After mapping out one direction, I moved to another. They had circled another location that wasn’t on the map and marked it “Bourdain – Wistub de la Petit Venise.” At first I was perplexed, but then thought that maybe it was a location that Anthony Bourdain had visited on one of his shows. While enjoying Bourdain and what he stood for, I admit that I’m not fully knowledgeable on all things him – so when my Google search resulted, I was rather… amazed?… shocked?… baffled? to find that while, yes, he filmed at the Michelin star restaurant, it is also believed that this is where he divulged in his last meal before his death. It was en route to another location, so I decided to make a point to add it to the day.


The next day, I set off close to noon. I walked past Voltaire’s and into the main thoroughfares. As expected, a majority of the stores were closed, but there were still plenty people enjoying the cafe’s and souvenir shops. I was delighted to find that the Hansi museum and gift store were open. I loaded up on goodies in the gift store, but ended up skipping the museum and little village. The artwork of Jean-Jacques Waltz, or better known as Hansi, is seen all over Colmar. Restaurants served coffee and drinks in glasses and mugs painted with the delightful little drawings.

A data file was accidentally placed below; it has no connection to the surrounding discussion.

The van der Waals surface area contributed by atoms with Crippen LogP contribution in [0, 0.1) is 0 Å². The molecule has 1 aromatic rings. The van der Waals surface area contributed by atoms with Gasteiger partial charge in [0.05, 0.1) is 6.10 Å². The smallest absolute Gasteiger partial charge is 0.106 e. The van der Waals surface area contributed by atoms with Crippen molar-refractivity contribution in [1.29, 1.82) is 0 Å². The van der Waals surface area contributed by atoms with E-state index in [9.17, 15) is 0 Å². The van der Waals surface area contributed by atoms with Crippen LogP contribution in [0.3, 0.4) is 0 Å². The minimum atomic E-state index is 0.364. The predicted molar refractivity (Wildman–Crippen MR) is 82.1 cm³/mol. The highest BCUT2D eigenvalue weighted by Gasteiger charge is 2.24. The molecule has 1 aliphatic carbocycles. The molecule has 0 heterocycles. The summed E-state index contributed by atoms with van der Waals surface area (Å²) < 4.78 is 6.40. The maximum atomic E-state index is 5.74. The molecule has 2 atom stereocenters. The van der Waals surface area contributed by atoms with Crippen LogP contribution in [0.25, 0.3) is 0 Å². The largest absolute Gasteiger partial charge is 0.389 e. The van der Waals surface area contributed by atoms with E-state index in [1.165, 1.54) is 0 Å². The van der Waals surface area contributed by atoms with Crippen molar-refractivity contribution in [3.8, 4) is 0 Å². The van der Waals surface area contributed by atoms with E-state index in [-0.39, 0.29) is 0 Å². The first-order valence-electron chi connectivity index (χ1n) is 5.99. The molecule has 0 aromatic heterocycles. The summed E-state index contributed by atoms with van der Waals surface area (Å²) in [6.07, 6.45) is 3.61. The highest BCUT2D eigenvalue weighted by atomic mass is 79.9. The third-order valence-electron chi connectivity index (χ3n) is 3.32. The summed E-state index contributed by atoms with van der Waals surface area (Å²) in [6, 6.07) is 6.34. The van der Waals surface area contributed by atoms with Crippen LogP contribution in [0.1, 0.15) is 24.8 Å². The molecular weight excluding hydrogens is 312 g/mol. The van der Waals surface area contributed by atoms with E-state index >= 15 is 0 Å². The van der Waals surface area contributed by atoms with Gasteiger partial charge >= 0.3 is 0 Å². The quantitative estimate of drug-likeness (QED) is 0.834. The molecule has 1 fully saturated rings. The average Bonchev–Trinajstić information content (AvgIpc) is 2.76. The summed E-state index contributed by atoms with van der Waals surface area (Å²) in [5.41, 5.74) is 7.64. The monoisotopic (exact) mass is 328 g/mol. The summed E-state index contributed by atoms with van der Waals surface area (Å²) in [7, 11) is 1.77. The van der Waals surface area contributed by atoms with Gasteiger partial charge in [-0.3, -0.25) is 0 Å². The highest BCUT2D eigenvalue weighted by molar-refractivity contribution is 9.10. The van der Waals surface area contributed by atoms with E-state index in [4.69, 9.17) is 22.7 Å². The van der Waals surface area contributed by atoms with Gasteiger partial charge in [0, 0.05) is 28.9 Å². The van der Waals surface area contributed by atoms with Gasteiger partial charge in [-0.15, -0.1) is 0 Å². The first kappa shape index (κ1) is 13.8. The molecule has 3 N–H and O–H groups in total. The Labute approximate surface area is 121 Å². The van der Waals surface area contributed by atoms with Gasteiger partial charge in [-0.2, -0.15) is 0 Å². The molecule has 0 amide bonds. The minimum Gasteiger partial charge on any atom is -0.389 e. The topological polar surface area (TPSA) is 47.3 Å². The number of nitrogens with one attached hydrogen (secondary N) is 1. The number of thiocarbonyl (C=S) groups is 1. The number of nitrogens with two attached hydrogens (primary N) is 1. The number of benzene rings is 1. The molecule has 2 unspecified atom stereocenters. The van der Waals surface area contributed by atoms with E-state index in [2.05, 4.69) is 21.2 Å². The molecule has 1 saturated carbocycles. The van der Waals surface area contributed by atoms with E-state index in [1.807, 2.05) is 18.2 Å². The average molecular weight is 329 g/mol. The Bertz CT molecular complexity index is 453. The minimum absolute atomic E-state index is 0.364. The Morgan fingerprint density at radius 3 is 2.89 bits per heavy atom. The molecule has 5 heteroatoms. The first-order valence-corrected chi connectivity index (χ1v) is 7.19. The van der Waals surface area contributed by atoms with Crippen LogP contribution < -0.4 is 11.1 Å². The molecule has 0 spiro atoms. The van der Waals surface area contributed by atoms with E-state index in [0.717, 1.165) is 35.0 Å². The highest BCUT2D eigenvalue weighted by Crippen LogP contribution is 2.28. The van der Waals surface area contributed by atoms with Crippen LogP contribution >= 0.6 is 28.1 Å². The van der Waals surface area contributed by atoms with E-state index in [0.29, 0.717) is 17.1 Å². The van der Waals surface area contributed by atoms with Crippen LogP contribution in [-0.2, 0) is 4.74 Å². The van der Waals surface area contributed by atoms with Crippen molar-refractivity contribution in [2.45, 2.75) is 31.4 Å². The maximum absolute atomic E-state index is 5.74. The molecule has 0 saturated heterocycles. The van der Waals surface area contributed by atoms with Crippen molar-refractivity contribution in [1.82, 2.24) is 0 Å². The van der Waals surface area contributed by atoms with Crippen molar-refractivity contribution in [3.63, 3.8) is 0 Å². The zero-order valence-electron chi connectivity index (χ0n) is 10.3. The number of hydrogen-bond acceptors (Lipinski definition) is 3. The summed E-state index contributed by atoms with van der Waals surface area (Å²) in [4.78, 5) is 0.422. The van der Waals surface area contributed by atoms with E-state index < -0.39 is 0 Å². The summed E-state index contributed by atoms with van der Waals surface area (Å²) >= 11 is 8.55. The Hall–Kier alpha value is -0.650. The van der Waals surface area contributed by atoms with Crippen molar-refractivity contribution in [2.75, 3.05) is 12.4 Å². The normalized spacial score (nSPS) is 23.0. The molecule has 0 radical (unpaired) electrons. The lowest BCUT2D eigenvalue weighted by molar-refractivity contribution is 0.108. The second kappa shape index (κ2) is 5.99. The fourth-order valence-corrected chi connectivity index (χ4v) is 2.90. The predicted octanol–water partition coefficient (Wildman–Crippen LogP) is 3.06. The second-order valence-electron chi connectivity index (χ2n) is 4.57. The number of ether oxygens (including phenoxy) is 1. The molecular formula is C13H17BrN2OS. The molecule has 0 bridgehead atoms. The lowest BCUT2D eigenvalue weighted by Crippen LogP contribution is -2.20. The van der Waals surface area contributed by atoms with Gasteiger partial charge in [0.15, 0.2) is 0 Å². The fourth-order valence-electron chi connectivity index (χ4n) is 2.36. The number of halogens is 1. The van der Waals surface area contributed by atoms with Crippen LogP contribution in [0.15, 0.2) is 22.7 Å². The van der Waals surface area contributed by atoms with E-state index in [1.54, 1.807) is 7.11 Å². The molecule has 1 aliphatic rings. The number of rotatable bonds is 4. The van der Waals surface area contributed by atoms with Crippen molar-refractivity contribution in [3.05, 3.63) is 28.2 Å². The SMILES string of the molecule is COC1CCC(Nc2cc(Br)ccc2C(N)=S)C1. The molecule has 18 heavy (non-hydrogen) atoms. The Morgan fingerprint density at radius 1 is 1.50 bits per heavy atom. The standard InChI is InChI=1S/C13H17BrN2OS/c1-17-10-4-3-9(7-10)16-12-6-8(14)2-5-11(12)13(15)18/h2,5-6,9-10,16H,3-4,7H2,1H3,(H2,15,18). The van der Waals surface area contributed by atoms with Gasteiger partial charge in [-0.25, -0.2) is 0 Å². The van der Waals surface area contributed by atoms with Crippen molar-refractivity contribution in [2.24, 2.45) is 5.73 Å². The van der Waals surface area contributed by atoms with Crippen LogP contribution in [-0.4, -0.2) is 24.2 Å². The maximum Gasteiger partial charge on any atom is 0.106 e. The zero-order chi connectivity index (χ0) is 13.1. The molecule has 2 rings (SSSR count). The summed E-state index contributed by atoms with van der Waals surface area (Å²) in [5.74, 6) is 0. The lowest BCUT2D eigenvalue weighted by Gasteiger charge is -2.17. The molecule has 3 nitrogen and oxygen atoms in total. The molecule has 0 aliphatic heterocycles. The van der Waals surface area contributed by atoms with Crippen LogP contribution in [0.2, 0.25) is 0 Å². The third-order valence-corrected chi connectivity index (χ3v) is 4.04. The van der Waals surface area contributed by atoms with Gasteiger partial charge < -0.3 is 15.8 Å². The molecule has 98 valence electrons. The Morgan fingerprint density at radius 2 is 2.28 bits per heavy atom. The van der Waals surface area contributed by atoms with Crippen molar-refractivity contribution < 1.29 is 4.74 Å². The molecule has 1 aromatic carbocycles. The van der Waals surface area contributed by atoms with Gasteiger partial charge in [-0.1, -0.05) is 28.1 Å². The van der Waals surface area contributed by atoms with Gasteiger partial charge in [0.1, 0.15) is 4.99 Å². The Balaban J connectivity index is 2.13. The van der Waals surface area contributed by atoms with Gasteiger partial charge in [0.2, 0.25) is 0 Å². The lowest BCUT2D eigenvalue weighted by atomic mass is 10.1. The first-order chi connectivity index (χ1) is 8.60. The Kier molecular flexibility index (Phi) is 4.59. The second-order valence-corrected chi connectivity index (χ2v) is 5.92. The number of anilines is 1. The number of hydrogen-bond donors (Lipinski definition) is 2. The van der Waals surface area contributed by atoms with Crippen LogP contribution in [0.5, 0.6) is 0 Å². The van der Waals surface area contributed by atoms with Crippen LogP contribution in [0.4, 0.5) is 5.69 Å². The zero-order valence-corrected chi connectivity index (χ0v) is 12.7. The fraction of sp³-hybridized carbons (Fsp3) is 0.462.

Maison des Tête

Near the Hansi museum is the Maison des Têtes, or House of Heads. Restored in 2012, it was built in 1609 and designed by the architect Albert Schmidt for Anton Burger. There are 106 heads or grotesque masks scattered across the face of the building. The statue at the top was sculpted in 1902 by Auguste Bartholdi. (Visit Alsace)

I meandered my way back to the other side of town to try and snag lunch at Wistub de La Petit Venise, however it wasn’t open for lunch, so I moved on to find a bite to eat at one of the brassiere’s around the water. I ended up sitting in the fountain square and eating a delightful salad with little goat cheese empanada-like pockets. A cold glass of Riesling and a good humored conversation in French happening at the two tables next to me made for an endearing setting.

The rest of my day was spent wondering the streets; running my fingers along the walls of the old buildings; imagining myself back in time – then heading back to the Airbnb for a rest.


In the evening, I attempted to eat at Wistub de La Petit Venise, but they were booked until 8pm. So, I made my way to another restaurant I was interested in. After dinner, I once again spent time meandering the streets, enjoying the beauty of the village at night. The smell of all the brassiere’s and honeysuckle bushes mingled as the street lamps glowed through the flowers creating an ambiance that healed my soul. Colmar is a gem.


I left the Airbnb the next morning both ready to head home, and hating to leave. My first solo trip was a success. I felt both empowered and relaxed, but by the second day, I felt slightly lonely. Now thinking on it, I’m not sure I’d be willing to share the feelings I experienced as I immersed myself into Colmar. I’m relieved that they are my own and special just to me, something I don’t have much anymore. Will I solo travel again? Well, that’s to be determined.